Aiming to blaze a new book trail with her unique, personal form of pictorial storytelling, Malaysian illustrator and comic artist Mimi Mashud has already produced two travelogue-comics on her travels to China and East Coast Malaysia: Beijing in 5 Days and Kuala Terengganu in 7 Days.
From winning a drawing competition at the age of five to a degree in Multimedia and her recent publishing efforts, Mimi spoke to us about her journey as an artist and traveller.
What exactly is a ‘travelogue-comic’ and why were you drawn to this genre?
Mimi Mashud: I’ve been reading comics from a young age, the standard fare like Gila Gila, Dragon Ball, Doraemon, and Lat. About five years ago, I discovered a whole new genre – independent comics that publish non-superhero stuff such as travel. I started reading foreign travelogue comics. I thought it was a good way to tell a story about a place in a non-boring way. I was really inspired.
Apart from Dato’ Lat (Malaysia’s foremost cartoonist), I didn’t find anyone else doing that locally.
How would you describe your artistic style?
MM: Fun, whimsical and simple. Doodle quality but with details.
What can readers expect to find inside the books?
MM: My experiences in those places and my perspective as a traveller. In Beijing, I travelled with my family and I shared our stories in a light-hearted way. One common feedback that I have received about the Beijing book was that everyone who has visited on a package tour had the same experience! One woman wanted to buy more copies to give to her friends so she didn’t have to re-tell her Beijing travel story, I thought that was cool!
Kuala Terengganu is more like a combination of a few trips and back stories. It’s based on the time when my grandmother was ill and I was shuttling back and forth between Kuala Lumpur, where I am based, and Kuala Terengganu where she lived.
What was the biggest challenge you faced while travelling in Beijing?
MM: The thing that freaked me out most was the shopping experience. The sellers are very aggressive! The moment they catch you even looking at their stuff, habis la (that’s it)… they basically tug you in.
Any tips for travellers planning to go there?
MM: In Beijing, whatever price they name, for example RMB100, ask for RMB10 if you are willing to go the distance in haggling. You will arrive at a price that you probably never thought you could get. You may not be able to bring it down to RMB10 but you might walk away with the item for RMB20! That’s what I learned from watching my mum bargain and from observing other women. And once the sellers agree to your price, you’d better buy!
In Beijing, whatever price they name, for example RMB100, ask for RMB10 if you are willing to go the distance in haggling. You will arrive at a price that you probably never thought you could get…
Where do you recommend visiting in Kuala Terengganu?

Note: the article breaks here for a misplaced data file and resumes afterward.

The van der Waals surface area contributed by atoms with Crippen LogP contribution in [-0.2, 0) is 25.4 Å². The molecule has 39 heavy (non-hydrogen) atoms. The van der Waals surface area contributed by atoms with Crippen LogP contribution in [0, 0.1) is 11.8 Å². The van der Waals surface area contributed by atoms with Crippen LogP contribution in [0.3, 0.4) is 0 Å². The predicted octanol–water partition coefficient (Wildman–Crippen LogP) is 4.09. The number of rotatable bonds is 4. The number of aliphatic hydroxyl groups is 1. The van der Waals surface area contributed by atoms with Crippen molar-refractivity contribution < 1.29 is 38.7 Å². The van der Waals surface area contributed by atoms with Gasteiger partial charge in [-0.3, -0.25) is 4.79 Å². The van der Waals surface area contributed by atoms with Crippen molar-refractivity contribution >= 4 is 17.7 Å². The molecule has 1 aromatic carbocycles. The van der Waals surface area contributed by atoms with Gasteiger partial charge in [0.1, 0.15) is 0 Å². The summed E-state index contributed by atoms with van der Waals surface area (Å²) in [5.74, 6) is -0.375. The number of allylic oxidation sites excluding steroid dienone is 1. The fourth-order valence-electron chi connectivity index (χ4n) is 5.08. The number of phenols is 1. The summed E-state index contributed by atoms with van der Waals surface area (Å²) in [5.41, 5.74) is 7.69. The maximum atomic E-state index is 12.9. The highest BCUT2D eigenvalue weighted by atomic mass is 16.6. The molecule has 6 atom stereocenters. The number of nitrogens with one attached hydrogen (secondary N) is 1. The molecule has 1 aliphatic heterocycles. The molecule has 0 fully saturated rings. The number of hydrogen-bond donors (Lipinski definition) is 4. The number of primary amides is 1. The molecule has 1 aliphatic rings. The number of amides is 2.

MM: The Terengganu State Museum; I love the building, the architecture. Another place to go would be Pulau Duyung (sometimes spelt ‘Duyung’), to check out the boat makers. You can observe huge traditional boats and yachts being built by hand in the middle of a kampung (village). It’s a dying art.
What are your recommended eats in Kuala Terengganu?
MM: There’s a roadside kuih (traditional cakes) stall in Gong Kapas – they have all these rare Terengganu kuih that you won’t find outside the state. In the interactive app, I pinned it so people can check it out. And you must try sotong celup tepung – squid fried in batter. Look up Pok Nong’s warung (stall), it’s really famous. You have to queue and battle for the squid!
What type of traveller are you?
MM: I’m the laidback type. I usually let other people do the planning, then I just show up and see what happens! The place doesn’t have to be expensive, just clean.
How involved were you in the process of putting the books together and what was the experience like?
MM: The Beijing book was self-published so I did everything, from the writing and drawing to sourcing for a printer, and I did it all in six months. Then, because I had the Beijing book, I used it to apply for an MDeC (Multimedia Development Corporation) grant. My pitch to them was for a book about Kuala Terengganu, my mother’s hometown.
I was awarded the IPCC (Intellectual Property Creators Challenge) grant and the timeline was also for six months. Like the Beijing book, I did everything myself – except that I hired a digital colourist. The IPCC requirement was for an interactive comic so I came up with an iPad app. The book was converted into a digital version with an interactive layer. As you go through the story on the app, if there’s something interactive to do on the page, you click a button.
What was the toughest part about this book project?
MM: The most difficult part was finishing it. When you first start a project, you would be filled with excitement but at some point, it’s going to peter out. For the Kuala Terengganu book, it was the busiest six months I’ve ever had. Towards the end, I felt quite burnt out so I had to push myself. If I didn’t, I would not get the grant money.
Who were your inspirations then, and your influences today?
MM: During my schooldays, it was Dato’ Lat and Ujang magazine. I checked out the scene again when I was older, particularly the foreign stuff because I had more money to buy foreign publications. I read the works of Guy Delisle, Craig Thompson, and Bryan Lee O’Malley, the creator of Scott Pilgrim. Locally, it’s still Dato’ Lat.
To see more pulls from Mimi’s Kuala Terengganu in 7 Days, view the slideshow below:
We’ve got two copies of Mimi Mashud’s Beijing in 5 Days travelogue-comic and we want you to have them, for FREE! For more information, go here.
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